Boylan is also emphasizing the importance of pushing the ball up the court and initiating early offense so that the Bulls can get some easy baskets before the defense gets set. Under Skiles, the Bulls were prone to going through long scoring droughts and were putting up some of the worst shooting and scoring numbers in the league. Thomas averaged more than 20 mpg during the first month of the season. His minutes declined in December but they have been slashed since Boylan took the reins; Thomas has not played more than six minutes in a game since Skiles was fired. Collins said that young players have to learn how hard you have to work on a daily basis to be a good pro basketball player and that you earn your minutes by how well you practice. Thomas shoots just .423 from the field, which is inexcusable for an athletic player who gets a lot of dunks and easy baskets; as Pippen rightly noted, Thomas should be a "fetcher," a guy who rebounds and hustles, not someone who takes many shots outside of the paint.
Collins and play by play announcer Kevin Harlan talked a little bit about the awkward position that Boylan is in, taking the place of someone who hired him to be an assistant coach, but I would have liked to hear Collins discuss how Skiles must feel. Collins just touched on this briefly, saying that Skiles did a good job building the team up but won't be around to see everything come to fruition, but Collins never mentioned how this mirrors his own experience; two decades ago, Collins--who was an intense, demanding coach much like Skiles is said to be--led the Bulls to a 47-35 record but was replaced by Phil Jackson, who had been an assistant on his staff. Obviously, these Bulls do not have a transcendent player like Michael Jordan but Collins knows exactly what it feels like to be fired after leading a team to the playoffs and then be replaced by a member of your own coaching staff. It would have been interesting to hear Collins' thoughts about this but maybe the issue is too raw and hits too close to home, even after all of these years. Collins' players supposedly grew weary of his demands but Jackson turned out to be no less demanding, instituting a Triangle Offense that was hardly popular with Jordan at first and placing great emphasis on defense. Much like Skiles is perceived to be tough but may not have actually insisted on the right things in the right ways (i.e., failing to make Gordon into the sixth man and not benching players who were not performing up to par), Collins developed a reputation for being difficult but he actually did not confront Jordan and others as much as perhaps he should have. In The Jordan Rules, Sam Smith describes how Collins rued that Jordan took too many bad shots and did not pass to his teammates. Jackson, then an assistant, said that Collins should say this to Jordan directly but Collins felt that it would not make a difference and told Jackson that he was welcome to try communicating these sentiments to Jordan; Jackson did exactly that, telling Jordan about how the Knicks in the early 1970s became champions by playing as a cohesive team. Jordan respected someone who would challenge him and make him play better much more than someone who might yell at him at times but would not really confront him in a meaningful way that would guide him down a different path. I've always thought that this little story goes a long way toward explaining how Jackson has been able to win so many championships with Jordan, Pippen, O'Neal and Bryant--and why those championships were not a sure thing just because those players were on the roster: even the greatest players need to be coached and it takes a deft hand (or, more precisely, a clever, determined mind) to find the right way to help such gifted athletes to maximize their talents within the context of the team being successful.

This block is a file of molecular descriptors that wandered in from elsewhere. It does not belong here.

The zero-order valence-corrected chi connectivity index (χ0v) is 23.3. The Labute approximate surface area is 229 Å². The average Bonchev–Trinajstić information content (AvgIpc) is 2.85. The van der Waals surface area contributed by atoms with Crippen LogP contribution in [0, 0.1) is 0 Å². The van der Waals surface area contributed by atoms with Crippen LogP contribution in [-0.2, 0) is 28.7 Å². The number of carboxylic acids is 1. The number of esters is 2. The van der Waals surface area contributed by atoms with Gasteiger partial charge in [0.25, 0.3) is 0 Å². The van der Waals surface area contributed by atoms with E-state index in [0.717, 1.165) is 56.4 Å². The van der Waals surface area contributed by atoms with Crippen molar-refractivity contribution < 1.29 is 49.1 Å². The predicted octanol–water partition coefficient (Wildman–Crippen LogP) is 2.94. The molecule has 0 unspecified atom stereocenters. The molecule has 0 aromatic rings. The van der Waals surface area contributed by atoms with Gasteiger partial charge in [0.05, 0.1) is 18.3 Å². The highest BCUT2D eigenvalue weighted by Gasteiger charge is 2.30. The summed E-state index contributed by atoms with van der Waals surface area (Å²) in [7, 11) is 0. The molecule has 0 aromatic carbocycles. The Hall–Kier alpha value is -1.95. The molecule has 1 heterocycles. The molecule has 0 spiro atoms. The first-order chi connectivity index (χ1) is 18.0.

posted by David Friedman @ 5:24 AM